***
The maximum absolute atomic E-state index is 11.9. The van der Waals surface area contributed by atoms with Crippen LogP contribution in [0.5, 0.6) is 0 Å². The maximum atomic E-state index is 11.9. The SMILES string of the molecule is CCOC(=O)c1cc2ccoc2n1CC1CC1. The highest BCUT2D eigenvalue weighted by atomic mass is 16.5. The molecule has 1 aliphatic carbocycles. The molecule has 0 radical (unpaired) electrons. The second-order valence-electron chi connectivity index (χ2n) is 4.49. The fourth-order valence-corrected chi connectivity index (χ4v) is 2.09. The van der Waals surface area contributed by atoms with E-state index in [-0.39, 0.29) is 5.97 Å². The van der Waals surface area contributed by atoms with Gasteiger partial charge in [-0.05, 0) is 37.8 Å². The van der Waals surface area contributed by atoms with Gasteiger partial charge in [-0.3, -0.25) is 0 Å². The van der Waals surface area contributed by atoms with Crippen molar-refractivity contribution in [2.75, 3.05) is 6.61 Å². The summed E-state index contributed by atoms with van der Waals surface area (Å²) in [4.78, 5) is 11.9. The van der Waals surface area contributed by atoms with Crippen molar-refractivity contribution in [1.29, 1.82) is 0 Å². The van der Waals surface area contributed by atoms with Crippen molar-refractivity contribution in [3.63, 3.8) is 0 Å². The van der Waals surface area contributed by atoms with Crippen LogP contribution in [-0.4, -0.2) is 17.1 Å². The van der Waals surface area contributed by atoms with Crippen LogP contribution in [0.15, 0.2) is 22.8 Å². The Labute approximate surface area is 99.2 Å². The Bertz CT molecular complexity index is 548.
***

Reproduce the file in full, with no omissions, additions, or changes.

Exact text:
The maximum absolute atomic E-state index is 11.9. The van der Waals surface area contributed by atoms with Crippen LogP contribution in [0.5, 0.6) is 0 Å². The maximum atomic E-state index is 11.9. The SMILES string of the molecule is CCOC(=O)c1cc2ccoc2n1CC1CC1. The highest BCUT2D eigenvalue weighted by atomic mass is 16.5. The molecule has 1 aliphatic carbocycles. The molecule has 0 radical (unpaired) electrons. The second-order valence-electron chi connectivity index (χ2n) is 4.49. The fourth-order valence-corrected chi connectivity index (χ4v) is 2.09. The van der Waals surface area contributed by atoms with E-state index in [-0.39, 0.29) is 5.97 Å². The van der Waals surface area contributed by atoms with Gasteiger partial charge in [-0.05, 0) is 37.8 Å². The van der Waals surface area contributed by atoms with Gasteiger partial charge in [-0.3, -0.25) is 0 Å². The van der Waals surface area contributed by atoms with Crippen molar-refractivity contribution in [2.75, 3.05) is 6.61 Å². The summed E-state index contributed by atoms with van der Waals surface area (Å²) in [4.78, 5) is 11.9. The van der Waals surface area contributed by atoms with Crippen molar-refractivity contribution in [1.29, 1.82) is 0 Å². The van der Waals surface area contributed by atoms with Crippen molar-refractivity contribution in [3.63, 3.8) is 0 Å². The van der Waals surface area contributed by atoms with Crippen LogP contribution in [-0.4, -0.2) is 17.1 Å². The van der Waals surface area contributed by atoms with Crippen LogP contribution in [0.15, 0.2) is 22.8 Å². The Labute approximate surface area is 99.2 Å². The Bertz CT molecular complexity index is 548.